Self-medicating individuals run the risks of misdiagnosis, incorrect preparation of remedies and inappropriate dosage, Dr. Elvin-Lewis says. As well, plant samples may be contaminated with heavy metals such mercury, pesticides, viruses, toxic fungi and botulism.
First, let me ask "since mercury's so scary, why are you putting it in all the vaccines you're trying to make sure everyone takes?" Enough said.Then, let's look at this...According to the groundbreaking 2003 medical report Death by Medicine, by Drs. Gary Null, Carolyn Dean, Martin Feldman, Debora Rasio and Dorothy Smith, 783,936 people in the United States die every year from conventional medicine mistakes.And how many people die annually from eating herbs? Not that many. The article suggests that what's "natural" isn't necessarily "safe", but who thought it was?! Everyone knows there are poisonous plants. How many people know that their tomato or iris plants are among the most toxic? I mean really, who wants to eat Foxglove when they look at it? I'd bet a lot less than 783,936 annually.Ok, this is fun. What's the next piece of the article to look at?
For example, patients using prescription medications should avoid the herbal antidepressant St. John’s Wort because “it interacts with everything under the sun.”
Boy, I love this! Still people are talking about St. John's Wort (or St. Joan's Wort if you follow Susan Weed-she's awesome!) is considered an herbal "anti-depressant". It's so much more than that, but they can't see it. You see, St. John's Wort (Hypericum perforatum) has a profound relationship with the Sun and I laughed out loud when I saw this comment cautioning people from taking it because "everything under the Sun." Oh, by the way, it's had a very successful use in treating S.A.D. (seasonal affective disorder). I'll offer my own word of awareness here... Hypericum increases serotonin and this may not work well with SSRI's.Alright, 2 more points to touch on...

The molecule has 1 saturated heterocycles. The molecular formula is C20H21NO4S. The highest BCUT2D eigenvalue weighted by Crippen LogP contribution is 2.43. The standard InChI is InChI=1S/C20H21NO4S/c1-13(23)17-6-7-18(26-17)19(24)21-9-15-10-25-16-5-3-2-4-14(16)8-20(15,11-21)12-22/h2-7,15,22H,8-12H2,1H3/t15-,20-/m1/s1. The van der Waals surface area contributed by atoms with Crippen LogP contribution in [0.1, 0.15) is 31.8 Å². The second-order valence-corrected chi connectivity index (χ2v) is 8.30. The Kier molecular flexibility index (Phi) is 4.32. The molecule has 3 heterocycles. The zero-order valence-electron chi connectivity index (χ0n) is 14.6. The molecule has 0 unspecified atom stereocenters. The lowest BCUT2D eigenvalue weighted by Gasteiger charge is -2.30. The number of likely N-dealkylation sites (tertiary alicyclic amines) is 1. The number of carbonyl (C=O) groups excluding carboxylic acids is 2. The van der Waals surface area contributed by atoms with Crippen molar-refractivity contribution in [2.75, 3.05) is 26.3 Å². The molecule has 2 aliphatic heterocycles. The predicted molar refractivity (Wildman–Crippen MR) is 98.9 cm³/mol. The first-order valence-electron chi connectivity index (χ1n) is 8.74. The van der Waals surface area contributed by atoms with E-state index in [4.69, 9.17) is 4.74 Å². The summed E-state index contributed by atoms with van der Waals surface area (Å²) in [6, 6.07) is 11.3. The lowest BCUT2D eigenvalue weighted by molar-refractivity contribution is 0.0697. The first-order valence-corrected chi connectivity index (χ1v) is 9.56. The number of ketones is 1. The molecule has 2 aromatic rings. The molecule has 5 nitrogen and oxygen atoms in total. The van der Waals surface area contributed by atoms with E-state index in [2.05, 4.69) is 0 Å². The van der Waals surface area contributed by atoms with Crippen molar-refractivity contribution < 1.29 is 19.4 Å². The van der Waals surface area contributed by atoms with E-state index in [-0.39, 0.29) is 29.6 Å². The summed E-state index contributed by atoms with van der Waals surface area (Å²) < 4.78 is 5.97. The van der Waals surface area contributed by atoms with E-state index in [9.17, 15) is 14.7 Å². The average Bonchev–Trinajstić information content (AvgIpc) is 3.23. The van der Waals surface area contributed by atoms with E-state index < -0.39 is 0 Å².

Pharmacists are better qualified to give advice on herbal supplements than self-taught herbalists or health-food store employees, she says. “We don’t always know if things are effective,” she says, “but we have a really good idea if they’re safe or not.”
Hmm, this brings up the question about the educational requirements for pharmacists regarding herbs and botanical medicines. I don't know. I haven't been able to find out on the www. I did find this article about pharmacists pre-dispositions to herbs.And my last point is a celebratory one... herbs are food!The role of the herbalist, to a large extent these days, is to catch the foods that have fallen though the holes in the net of Industrial Agriculture (links to a NY Times article by Michael Pollan-great!).
Centuries of use have shown they’re safe, he says. “I work with herbs that, to a large extent, used to be food.”
We do remember these delicious, nutritious, wild, free foods!Welcome back Spring! Blessings to the Green Season!